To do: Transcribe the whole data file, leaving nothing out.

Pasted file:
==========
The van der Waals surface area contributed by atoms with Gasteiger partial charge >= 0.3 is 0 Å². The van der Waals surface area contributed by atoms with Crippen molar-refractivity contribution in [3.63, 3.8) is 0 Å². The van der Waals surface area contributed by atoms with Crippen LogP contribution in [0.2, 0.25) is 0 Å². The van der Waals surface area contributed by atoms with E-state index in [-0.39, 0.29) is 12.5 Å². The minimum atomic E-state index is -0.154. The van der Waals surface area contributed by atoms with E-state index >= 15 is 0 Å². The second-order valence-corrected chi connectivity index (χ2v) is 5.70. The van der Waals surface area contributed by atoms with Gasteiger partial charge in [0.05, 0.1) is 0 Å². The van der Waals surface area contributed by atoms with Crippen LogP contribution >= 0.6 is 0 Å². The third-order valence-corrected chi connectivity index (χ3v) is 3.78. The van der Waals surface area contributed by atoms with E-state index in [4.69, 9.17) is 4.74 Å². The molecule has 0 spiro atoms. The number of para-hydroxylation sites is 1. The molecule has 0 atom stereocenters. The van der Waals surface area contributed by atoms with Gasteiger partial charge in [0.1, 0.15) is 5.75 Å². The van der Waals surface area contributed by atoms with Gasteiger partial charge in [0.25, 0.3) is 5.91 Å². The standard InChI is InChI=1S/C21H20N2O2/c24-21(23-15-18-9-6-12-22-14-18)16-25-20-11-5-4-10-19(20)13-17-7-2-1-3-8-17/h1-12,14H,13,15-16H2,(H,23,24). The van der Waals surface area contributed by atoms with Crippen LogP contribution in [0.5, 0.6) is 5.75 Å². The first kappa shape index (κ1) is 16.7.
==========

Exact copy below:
The van der Waals surface area contributed by atoms with Gasteiger partial charge >= 0.3 is 0 Å². The van der Waals surface area contributed by atoms with Crippen molar-refractivity contribution in [3.63, 3.8) is 0 Å². The van der Waals surface area contributed by atoms with Crippen LogP contribution in [0.2, 0.25) is 0 Å². The van der Waals surface area contributed by atoms with E-state index in [-0.39, 0.29) is 12.5 Å². The minimum atomic E-state index is -0.154. The van der Waals surface area contributed by atoms with E-state index >= 15 is 0 Å². The second-order valence-corrected chi connectivity index (χ2v) is 5.70. The van der Waals surface area contributed by atoms with Gasteiger partial charge in [0.05, 0.1) is 0 Å². The van der Waals surface area contributed by atoms with Crippen LogP contribution >= 0.6 is 0 Å². The third-order valence-corrected chi connectivity index (χ3v) is 3.78. The van der Waals surface area contributed by atoms with E-state index in [4.69, 9.17) is 4.74 Å². The molecule has 0 spiro atoms. The number of para-hydroxylation sites is 1. The molecule has 0 atom stereocenters. The van der Waals surface area contributed by atoms with Gasteiger partial charge in [0.1, 0.15) is 5.75 Å². The van der Waals surface area contributed by atoms with Gasteiger partial charge in [0.25, 0.3) is 5.91 Å². The standard InChI is InChI=1S/C21H20N2O2/c24-21(23-15-18-9-6-12-22-14-18)16-25-20-11-5-4-10-19(20)13-17-7-2-1-3-8-17/h1-12,14H,13,15-16H2,(H,23,24). The van der Waals surface area contributed by atoms with Crippen LogP contribution in [0.5, 0.6) is 5.75 Å². The first kappa shape index (κ1) is 16.7.